To be clear, when I go to rust-lang.org, my goal is to download a large amount of extremely complex code that I never plan to audit myself and run it repeatedly on my computer, plus also trust it to download even more code that for the most part I plan to never read, and finally I'm going to trust it to take code and turn it into binaries which at least some of the time will run as root. In fact, it's very hard for me to imagine a scenario where an attacker is able to implement the timing attack in the grandparent post (which, to be clear, is very cool and clever and interesting), but is unable to pwn my computer in a huge number of ways that are both technically simpler and harder for me to detect.

The OP's point, as I understand it, isn't that it's impossible to pwn people via `curl | sh`, it's that in many cases, such an attack doesn't fit into a reasonable threat model.


I disagree. I think "webserver got hacked, and no one noticed" is a very realistic threat model. The webpage tells me to get a script from "sh.rustup.rs" -- what is the security behind this server? How can I be sure that it was not hacked? If the server was hacked, how long would it be before the hack it is detected?

I have full trust in Rust team, but even kernel.org was hacked once! And the worst part, experienced users won't likely to notice that installer does something weird -- because it is fully opaque, and because it

An alternative approach is a manual "git clone". This is way more secure, because the same endpoint and protocol is used by both new users and devs doing daily work.

Can someone compromise dev account and backdoor git repo? Sure. How long before this is detected? Not very long at all, I bet there are people who work on Rust and watch every incoming change.


An unmodified curl invocation does not require weird timing based attacks, it sends an appropriate user-agent header the server can use (and which the article already adresses).

different attack vector.

by detecting the usage of `curl | bash` you can serve a different script only when someone does it, so someone doing `curl -O /tmp/some_script.sh` to audit the script wont see the harmful code.

It opens you up to a literally undetectable attack.

nonetheless, the point of the article author does have some truth. there is always a degree of trust involved when you're installing binaries from a third party. by using curl|bash you're just increasing the required trust a bit.


> It opens you up to a literally undetectable attack.

This is the crux of it for me. This is why it is dangerous. The author appears to have overlooked this attack vector entirely.


Is it undetectable? `curl | tee file | bash` should detect IMO.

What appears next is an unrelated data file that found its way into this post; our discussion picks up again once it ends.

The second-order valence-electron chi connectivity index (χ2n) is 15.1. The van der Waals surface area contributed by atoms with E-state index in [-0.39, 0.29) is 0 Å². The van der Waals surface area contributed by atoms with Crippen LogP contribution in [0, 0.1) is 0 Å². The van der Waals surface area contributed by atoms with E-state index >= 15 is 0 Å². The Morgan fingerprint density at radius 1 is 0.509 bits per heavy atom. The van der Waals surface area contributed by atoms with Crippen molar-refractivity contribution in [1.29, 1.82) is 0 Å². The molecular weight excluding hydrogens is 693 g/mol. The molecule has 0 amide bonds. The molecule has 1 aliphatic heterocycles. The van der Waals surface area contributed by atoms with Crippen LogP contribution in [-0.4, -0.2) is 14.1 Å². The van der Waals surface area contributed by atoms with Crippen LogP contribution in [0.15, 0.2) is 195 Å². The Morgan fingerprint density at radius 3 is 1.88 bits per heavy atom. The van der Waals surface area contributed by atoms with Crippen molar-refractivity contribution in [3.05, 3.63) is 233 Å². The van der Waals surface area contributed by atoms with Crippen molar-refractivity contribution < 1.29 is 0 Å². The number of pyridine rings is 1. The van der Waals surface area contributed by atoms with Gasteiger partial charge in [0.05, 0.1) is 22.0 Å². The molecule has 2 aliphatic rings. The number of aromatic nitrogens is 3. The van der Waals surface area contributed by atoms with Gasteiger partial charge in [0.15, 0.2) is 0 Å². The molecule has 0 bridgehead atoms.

True, you can detect it without a way to stop the damage! Or easier and more thorough,

    curl | bash -x

Piping through tee doesn't trigger the sever side detection (it doesn't stop to read every few ms) and using the x flag isn't inherited, so it's gone as soon as subshells are invoked, which is pretty normal for an installation script.

This has all been mentioned in the linked comment thread


Actually the server side detection in [0] isn't really affected by putting tee in the middle... and neither does -x, of course.

Good point about -x being fallible to an adversarial script, even a simple set +x would be enough!

Where's the link where this has been mentioned? I missed it.

0: https://www.idontplaydarts.com/2016/04/detecting-curl-pipe-b...


Use disposable virtual machine to isolate the damage, while dumping the script, this way we can detect attack without compromising ourself.

My experience is that software that installs via curl|bash tends to ignore my preferences as expressed via $PREFIX/DESTDIR, $XDG_{CACHE,CONFIG,DATA}_HOME, etc. It'll install who-knows-where and probably leave dotfiles all over my home directory.

Maybe curl|bash is functionally equivalent to git clone && ./configure && make && make install, but my bet is on the one providing a standard install flow to be a better guest on my system.


The curl|bash might actually clone a repo and build it. Your concern is a different one.

Yes, it could. But it that was the case, the site would say one can just clone the repo and build it instead of sending everybody into the curl route.

Some of them do say that.

yep, and that would be bad! If clone / build steps are separate, I can at least verify the hash looks sane, or mirror it locally, etc..

In the curl|bash approach, all of this is lost.